Appeals Court (July 3, 2007)

Although judges are obliged not to accept admissions or pleas from defendants who lack the capacity to do so, the failure to specifically inquire whether a defendant is under the influence of alcohol, drugs or medication, standing alone, does not warrant vacating the admission or plea.

In 2003 the defendant stood charged in the district court with assault, witness intimidation and malicious damage to personal property. During a plea colloquy, following a recitation of facts by the prosecutor, the defendant admitted to sufficient facts. The judge found sufficient facts to warrant a guilty finding, and provided the appropriate "alien warnings" under G.L. c. 278, § 29D. The defendant's case was continued without a finding for one year, and subsequently dismissed.

In 2006, concerned over possible federal immigration consequences of his 2003 plea, the defendant filed a motion for a new trial and to vacate his admissions. Among his claims, he asserted that his admissions were constitutionally inadequate because the judge failed, during the plea colloquy, to inquire whether he was under the influence of alcohol, drugs or medications. Without hearing from the Commonwealth, the judge allowed the motion for new trial based on the plea judge's failure to inquire if the defendant "had any drugs or alcohol in his system." The Commonwealth appealed.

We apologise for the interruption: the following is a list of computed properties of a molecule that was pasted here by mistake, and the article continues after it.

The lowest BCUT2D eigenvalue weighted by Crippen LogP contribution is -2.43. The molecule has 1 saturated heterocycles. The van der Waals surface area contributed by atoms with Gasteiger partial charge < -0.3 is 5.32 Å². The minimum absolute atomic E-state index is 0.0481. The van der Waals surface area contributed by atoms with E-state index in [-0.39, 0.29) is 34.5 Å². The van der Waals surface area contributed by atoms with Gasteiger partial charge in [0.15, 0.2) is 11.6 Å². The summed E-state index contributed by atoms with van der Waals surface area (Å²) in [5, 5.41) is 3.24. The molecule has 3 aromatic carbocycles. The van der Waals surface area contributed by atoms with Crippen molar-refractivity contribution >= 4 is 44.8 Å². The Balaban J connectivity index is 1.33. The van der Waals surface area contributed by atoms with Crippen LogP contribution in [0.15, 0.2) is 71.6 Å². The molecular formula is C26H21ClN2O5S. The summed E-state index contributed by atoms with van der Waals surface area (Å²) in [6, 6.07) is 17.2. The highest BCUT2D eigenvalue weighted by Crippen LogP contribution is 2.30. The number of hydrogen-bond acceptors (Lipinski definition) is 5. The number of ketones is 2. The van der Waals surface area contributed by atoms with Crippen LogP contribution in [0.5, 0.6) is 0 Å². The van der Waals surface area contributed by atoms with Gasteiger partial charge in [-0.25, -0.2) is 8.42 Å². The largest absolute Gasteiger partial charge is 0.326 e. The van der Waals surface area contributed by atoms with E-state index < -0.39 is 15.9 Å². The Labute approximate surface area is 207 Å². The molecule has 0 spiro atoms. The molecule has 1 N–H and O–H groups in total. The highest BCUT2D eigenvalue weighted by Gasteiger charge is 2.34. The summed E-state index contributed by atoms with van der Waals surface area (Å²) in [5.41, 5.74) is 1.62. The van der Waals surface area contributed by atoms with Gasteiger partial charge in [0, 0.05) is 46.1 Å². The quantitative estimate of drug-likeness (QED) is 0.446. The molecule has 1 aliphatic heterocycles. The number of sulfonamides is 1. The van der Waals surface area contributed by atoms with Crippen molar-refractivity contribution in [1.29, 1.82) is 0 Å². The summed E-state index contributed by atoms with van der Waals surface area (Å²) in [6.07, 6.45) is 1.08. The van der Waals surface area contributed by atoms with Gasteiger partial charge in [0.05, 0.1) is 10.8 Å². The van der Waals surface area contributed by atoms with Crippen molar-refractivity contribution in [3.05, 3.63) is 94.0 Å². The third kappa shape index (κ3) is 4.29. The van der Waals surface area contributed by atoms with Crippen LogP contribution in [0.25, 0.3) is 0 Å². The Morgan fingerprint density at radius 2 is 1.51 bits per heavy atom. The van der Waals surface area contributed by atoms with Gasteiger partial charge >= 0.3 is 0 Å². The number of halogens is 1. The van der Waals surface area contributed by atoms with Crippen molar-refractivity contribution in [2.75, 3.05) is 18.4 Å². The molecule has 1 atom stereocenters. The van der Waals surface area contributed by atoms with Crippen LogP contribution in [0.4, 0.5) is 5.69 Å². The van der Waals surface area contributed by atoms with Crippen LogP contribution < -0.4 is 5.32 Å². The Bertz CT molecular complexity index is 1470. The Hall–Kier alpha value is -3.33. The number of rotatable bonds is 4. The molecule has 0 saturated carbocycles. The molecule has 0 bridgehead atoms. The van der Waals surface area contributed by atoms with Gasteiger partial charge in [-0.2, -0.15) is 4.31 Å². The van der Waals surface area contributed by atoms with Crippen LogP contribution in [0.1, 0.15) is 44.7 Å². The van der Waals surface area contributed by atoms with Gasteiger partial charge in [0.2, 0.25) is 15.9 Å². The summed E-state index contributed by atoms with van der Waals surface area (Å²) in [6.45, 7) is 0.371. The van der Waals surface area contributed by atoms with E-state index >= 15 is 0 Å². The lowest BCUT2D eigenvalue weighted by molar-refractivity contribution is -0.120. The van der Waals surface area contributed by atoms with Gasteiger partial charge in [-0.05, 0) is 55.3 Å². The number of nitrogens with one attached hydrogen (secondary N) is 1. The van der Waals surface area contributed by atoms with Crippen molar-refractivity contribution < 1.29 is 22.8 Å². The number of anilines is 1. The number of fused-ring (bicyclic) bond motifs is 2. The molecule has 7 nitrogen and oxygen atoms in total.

The Appeals Court reversed. It noted that, while judges have an obligation not to accept pleas from defendants who lack the capacity to tender one, and both the defense counsel and prosecutor have an obligation to alert the judge to any impediments to the defendant's ability to enter a plea intelligently and voluntarily, courts are not required to specifically ask the defendant if he is under the influence of drugs, alcohol, or medications. While such an inquiry may be helpful, it is not essential to establishing the intelligence or voluntariness of an admission or plea. The Appeals Court noted that the defendant did not claim he was actually under the influence of any substance during the colloquy, and the transcript reflects that he answered all questions rationally and appropriately.

The Court also took pains to note, in dicta, that the fact that "Federal immigration law may work an unfortunate and harsh result is not a basis for vacating admissions or convictions that are otherwise lawful in all respects. See Commonwealth v. Villalobos, 52 Mass.App.Ct. 903, 904-905 (2001).